the writer is a lonely hunter

writing by Gail Aldwin and other authors

Happy publication day, Joe Siple

I’m delighted to welcome Joe Siple to The Writer is a Lonely Hunter. Joe is an established author published by Black Rose Writing, an independent press based in Texas. I was so impressed with Joe’s debut novel The Five Wishes of Mr. Murray McBride, I decided to submit my second novel to Black Rose Writing and this has now been accepted for publication. In the meantime, Joe’s sequel The Final Wish of Mr. Murray McBride will be published today, 21 January 2021. I was fortunate to be an early reader of this splendid sequel and I’m thrilled Joe has agreed to join me for an interview. 

About The Final Wish of Mr. Murray McBride

Jason Cashman has reached the goal he spent the last twenty years seeking, but instead of feeling content, he feels empty. When he meets Alexandra Lopez, a ten-year-old America-loving girl facing deportation, he is inspired by his old friend, Murray McBride, to give her five wishes before she must leave.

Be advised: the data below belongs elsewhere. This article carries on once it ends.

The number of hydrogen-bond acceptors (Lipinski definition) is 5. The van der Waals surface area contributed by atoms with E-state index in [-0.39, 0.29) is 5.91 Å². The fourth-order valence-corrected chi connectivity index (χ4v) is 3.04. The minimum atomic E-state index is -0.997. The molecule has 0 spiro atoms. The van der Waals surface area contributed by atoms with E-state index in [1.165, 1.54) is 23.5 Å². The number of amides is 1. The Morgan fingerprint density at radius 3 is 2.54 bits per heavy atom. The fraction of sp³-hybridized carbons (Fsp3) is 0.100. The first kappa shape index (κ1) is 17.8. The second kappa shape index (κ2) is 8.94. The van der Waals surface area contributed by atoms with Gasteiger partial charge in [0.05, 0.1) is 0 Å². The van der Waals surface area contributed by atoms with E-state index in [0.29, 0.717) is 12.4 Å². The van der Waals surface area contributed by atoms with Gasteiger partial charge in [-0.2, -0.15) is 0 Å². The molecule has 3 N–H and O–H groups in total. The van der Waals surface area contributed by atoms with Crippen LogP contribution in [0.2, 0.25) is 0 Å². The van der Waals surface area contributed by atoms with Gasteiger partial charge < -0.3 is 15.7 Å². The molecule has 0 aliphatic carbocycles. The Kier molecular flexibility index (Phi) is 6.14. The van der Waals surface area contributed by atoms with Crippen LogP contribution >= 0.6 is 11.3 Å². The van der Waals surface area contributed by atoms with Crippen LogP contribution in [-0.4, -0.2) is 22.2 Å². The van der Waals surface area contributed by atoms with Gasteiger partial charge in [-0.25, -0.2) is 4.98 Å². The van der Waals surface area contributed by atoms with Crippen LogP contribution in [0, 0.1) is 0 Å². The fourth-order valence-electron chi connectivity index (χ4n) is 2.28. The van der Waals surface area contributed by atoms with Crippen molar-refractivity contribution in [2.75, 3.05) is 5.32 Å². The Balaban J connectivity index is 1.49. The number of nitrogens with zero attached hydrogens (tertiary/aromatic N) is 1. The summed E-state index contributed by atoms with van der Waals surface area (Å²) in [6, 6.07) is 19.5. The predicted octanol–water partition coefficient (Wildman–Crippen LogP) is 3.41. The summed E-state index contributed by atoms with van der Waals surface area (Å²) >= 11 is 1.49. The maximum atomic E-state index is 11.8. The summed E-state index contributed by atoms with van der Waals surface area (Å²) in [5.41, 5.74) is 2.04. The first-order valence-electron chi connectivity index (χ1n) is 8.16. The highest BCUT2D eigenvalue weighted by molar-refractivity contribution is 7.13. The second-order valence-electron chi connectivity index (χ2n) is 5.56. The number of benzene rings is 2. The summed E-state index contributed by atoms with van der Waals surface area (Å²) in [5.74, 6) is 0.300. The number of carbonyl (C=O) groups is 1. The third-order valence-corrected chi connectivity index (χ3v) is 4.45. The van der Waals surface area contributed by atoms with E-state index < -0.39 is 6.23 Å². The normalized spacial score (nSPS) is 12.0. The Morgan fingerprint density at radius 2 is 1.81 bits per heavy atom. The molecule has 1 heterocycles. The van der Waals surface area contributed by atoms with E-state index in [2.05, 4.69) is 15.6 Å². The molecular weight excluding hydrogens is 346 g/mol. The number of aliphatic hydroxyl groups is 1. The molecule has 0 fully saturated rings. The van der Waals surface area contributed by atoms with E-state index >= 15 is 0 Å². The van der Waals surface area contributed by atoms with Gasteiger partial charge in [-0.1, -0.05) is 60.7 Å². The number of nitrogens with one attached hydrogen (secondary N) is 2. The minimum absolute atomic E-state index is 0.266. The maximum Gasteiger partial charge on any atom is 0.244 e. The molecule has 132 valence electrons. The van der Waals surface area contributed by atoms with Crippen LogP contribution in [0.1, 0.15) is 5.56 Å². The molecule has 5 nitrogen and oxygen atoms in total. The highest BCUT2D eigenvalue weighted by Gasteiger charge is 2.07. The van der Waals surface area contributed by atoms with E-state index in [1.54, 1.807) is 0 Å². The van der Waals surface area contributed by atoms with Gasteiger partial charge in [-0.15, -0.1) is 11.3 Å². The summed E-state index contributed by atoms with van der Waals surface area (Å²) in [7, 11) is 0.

They set out to check off as many wishes as possible, but when Jason’s transplanted heart begins to fail, he must choose between his obligations to the past and his hope for a future.

The interview

 Q. I’m fascinated by the relationships between characters in your novels and particularly the strength of intergenerational friendships. What inspired you to write about this?

A. I’ve always been intrigued by how similar most people are, at their core. Yet people of all kinds–young and old, black and white, religious and atheist–seem so different on the surface. I find it fun to explore relationships where the characters find a way to get beyond their superficial differences, to the closeness we all crave.  

Q. In The Final Wish of Mr. Murray McBride, your young protagonist faces an uncertain future in America due to ill health and her family’s immigration status. Why write about such a contentious issue?